Outsiders Up Close: Brexit

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Outsiders Up Close: Brexit

Photo by: Pixabay

Photo by: Pixabay

Photo by: Pixabay

Photo by: Pixabay

Athena Pajer

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The United Kingdom voted on leaving the European Union on June 23, 2016. 72% of voters showed, and “leave” beat “remain” 52%-48%. The country has been debating the infamous “EU Referendum,” or “Brexit,” ever since. 

Fast-forward to Oct. 31, 2019. Brexit decision day. Halloween. 

22 MU students and a professor living in London gathered in the classroom behind the students’ flat. The students arrived in the U.K. on Sept. 1 knowing the Brexit deal day was two months away. They passed the next two months hearing the news, the word on the street, and picking up the emotions running high around the city. 

It seemed to be the leading topic on the news for nine days out of ten for two months. So, they awaited Oct. 31 to hear the terms of the exit.

Oct. 31 rolled around, and the MU students instead breathed a sigh of relief and clinked imaginary champagne glasses when the news came: the E.U. pushed the deadline from that morning to Jan. 31, 2020.

Most of the students, like many in London, do not want Brexit.

It would fundamentally change London—a global city if there ever was one. It is the most popular tourist destination in the world. You can also find people of all nationalities living there. If the U.K. leaves the E.U., being global would be hard. For many Brexit supporters, this is the point.

Many have argued that the referendum was a decision about an economic issue. It became clear once pro-Brexit propaganda emerged that it was also a nationalist movement. Its goal? If you simplify it: lower immigration and trade competition with other countries. 

It also wanted to leave the E.U. because the U.K. doesn’t think the E.U. plays a helpful role in its economy. This is an interesting point, and people all over Europe are still debating if it’s true.

The U.K. would have more time to figure out a deal. This is the second extension. The U.K. didn’t have a solid deal last March when the first deadline came and went. The U.K. is biding its time to form a plan. It is in everyone’s best interest.

The last thing anyone wants is to “crash out” of the E. U. with no deal. That could possibly lead to closed borders.

The deadline change, however, drags an ugly truth to light: something the U.K. and the U.S. have in common.

Both countries’ governments get caught up in party politics. 

Brexit is a partisan issue between Tories and the Labour party. These are rough equivalents to the U.S. Republican and Democratic party, respectively. Tories likely want to leave, and Labour members want to stay.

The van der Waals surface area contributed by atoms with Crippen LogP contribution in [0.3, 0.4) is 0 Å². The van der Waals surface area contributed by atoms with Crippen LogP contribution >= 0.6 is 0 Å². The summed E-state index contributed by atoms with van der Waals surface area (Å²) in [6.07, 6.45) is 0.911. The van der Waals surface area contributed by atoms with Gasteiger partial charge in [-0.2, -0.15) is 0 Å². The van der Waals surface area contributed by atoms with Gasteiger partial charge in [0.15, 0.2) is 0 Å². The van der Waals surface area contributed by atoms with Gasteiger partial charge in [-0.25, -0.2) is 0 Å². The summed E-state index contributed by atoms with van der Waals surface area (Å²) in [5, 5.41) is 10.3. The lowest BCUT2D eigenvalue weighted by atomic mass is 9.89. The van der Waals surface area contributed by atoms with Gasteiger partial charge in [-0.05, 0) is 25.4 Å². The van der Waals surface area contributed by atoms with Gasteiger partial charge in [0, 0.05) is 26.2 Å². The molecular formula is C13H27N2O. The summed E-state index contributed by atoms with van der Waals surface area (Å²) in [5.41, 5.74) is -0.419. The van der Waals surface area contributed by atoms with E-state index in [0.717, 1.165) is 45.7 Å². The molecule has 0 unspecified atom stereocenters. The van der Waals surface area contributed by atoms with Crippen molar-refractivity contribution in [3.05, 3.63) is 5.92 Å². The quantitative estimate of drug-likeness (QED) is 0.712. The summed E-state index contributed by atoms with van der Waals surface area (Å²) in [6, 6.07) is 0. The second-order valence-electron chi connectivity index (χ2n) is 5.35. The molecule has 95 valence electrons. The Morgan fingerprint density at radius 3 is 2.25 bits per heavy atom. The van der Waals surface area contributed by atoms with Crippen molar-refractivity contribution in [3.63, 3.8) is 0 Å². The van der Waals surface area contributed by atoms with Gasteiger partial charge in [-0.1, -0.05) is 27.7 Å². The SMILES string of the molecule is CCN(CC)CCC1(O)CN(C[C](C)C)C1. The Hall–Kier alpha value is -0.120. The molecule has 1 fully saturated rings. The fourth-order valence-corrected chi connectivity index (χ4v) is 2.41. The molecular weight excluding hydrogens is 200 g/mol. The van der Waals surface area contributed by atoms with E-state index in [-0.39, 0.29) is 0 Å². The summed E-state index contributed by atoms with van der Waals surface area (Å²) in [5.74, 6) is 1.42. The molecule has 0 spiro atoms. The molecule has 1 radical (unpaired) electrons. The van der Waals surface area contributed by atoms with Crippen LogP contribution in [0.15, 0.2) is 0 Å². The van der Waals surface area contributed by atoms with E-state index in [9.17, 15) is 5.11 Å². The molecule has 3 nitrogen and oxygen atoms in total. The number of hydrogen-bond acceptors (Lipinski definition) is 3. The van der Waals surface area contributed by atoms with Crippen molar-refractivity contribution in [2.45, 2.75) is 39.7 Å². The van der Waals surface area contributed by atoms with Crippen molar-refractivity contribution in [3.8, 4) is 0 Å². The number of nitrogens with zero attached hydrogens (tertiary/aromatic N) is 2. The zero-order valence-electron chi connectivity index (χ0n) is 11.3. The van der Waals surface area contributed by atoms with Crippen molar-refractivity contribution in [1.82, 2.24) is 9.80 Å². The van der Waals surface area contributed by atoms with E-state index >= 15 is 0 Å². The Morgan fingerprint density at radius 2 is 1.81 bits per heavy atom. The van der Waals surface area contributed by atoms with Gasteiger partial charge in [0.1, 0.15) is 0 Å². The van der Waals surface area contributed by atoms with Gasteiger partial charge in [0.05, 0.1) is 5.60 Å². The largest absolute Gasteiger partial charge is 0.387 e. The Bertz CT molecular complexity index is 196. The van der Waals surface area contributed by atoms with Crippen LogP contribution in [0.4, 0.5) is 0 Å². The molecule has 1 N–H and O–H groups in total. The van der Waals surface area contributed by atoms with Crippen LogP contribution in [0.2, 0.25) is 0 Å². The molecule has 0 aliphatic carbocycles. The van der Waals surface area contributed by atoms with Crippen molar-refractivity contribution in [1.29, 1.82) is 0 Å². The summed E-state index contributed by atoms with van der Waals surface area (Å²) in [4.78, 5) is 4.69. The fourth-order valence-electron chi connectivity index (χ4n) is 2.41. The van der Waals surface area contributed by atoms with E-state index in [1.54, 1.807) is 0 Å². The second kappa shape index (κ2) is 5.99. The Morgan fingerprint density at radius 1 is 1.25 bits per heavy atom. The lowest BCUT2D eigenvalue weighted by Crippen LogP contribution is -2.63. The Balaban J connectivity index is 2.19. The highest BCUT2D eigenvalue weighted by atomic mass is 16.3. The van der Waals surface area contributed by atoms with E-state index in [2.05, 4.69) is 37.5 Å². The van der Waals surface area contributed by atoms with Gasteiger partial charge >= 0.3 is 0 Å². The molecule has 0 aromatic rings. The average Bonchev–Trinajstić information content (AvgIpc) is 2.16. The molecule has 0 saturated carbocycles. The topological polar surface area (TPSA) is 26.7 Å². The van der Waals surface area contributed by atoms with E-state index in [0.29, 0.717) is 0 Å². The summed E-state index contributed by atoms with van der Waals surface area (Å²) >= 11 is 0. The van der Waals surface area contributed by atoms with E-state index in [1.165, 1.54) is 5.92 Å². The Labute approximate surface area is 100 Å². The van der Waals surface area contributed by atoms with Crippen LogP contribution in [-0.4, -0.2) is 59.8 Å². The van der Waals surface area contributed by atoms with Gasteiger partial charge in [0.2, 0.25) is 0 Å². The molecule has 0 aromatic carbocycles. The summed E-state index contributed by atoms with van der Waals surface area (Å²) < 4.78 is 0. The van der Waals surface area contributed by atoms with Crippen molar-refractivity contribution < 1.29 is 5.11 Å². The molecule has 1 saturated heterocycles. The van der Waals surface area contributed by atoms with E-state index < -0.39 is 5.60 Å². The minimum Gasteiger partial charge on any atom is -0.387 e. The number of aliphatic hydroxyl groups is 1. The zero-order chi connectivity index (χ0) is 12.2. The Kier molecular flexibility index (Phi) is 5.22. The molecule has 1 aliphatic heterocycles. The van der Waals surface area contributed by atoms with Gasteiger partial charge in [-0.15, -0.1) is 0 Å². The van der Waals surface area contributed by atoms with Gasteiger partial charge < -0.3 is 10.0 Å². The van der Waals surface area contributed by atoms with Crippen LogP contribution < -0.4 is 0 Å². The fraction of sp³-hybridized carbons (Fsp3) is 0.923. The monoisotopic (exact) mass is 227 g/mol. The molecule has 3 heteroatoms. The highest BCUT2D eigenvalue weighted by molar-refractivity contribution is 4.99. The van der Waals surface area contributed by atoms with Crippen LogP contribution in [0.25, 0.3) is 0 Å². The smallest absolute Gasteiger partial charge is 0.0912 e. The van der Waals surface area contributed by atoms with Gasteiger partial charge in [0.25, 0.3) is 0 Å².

While discussions on Brexit are taking place, the U.K. is entering elections. People are discussing which seat will be held by Tories, Labour, or other emerging parties like Liberal Democrats or the Green Party. Candidates are using Brexit as leverage in elections and politicians are warring against each other over it.

This election is making it seem like remainers are winning one week and Brexit supporters the next. A reasonable deal is falling to the wayside.

How much time does the U.K. need? Will they ever reach a decision? If they’re going to do Brexit, why don’t they settle on a solution and get on with it? 

Does this sound familiar?

MU London students know Brexit is a serious issue, but it likely won’t affect them this year. Brexit is a slow-moving giant. It’s a debate how dangerous it is.

No one knows the full consequences if Britain leaves the E.U. Some argue Brexit would cause minor inconveniences in U.K. trade networks. Some argue it will actually be good for the U.K. if they form a good deal.

I agree. Forming a good deal that gives the U.K. freedom from E.U. regulations that do not benefit the U.K. while promoting economic growth and immigration will be the most ideal option. Forming this deal takes a level of cooperation, though. It looks like the U.K., like the U.S., is too steeped in partisan politics to reach a deal like that.

Brexit would more than likely trigger a serious recession. The latter is what we should be worrying about, right? 

Any step away from being global is one towards not just economic downfall, but oppression and racism, too. 

The fact that London is so global makes it strong. U.S. cities can learn a lot from the U.K., just like MU students in London are learning about its culture.

Here’s something nearly every student has learned:  

London’s strong globalism makes it difficult for the majority to alienate the minority. People of color in London, though facing struggles, live in a more diverse and less segregated city than those in the U.S. It is easier for people of color to find constructive communities and powerful jobs. 

The U.K. can learn from the U.S., too.

Trying to separate yourself from an organization for the wrong reasons (xenophobia, nationalism, etc.) is dangerous

U.S. students have already witnessed what happens when nations block trade and immigration. They’ve seen travel bans, trade wars, unfair border laws, and citizenship processes like 400 meters of 10-foot hurdles. Brexit is an idea with good intentions, but there are too many forces at play that cause it to harm a lot of people.

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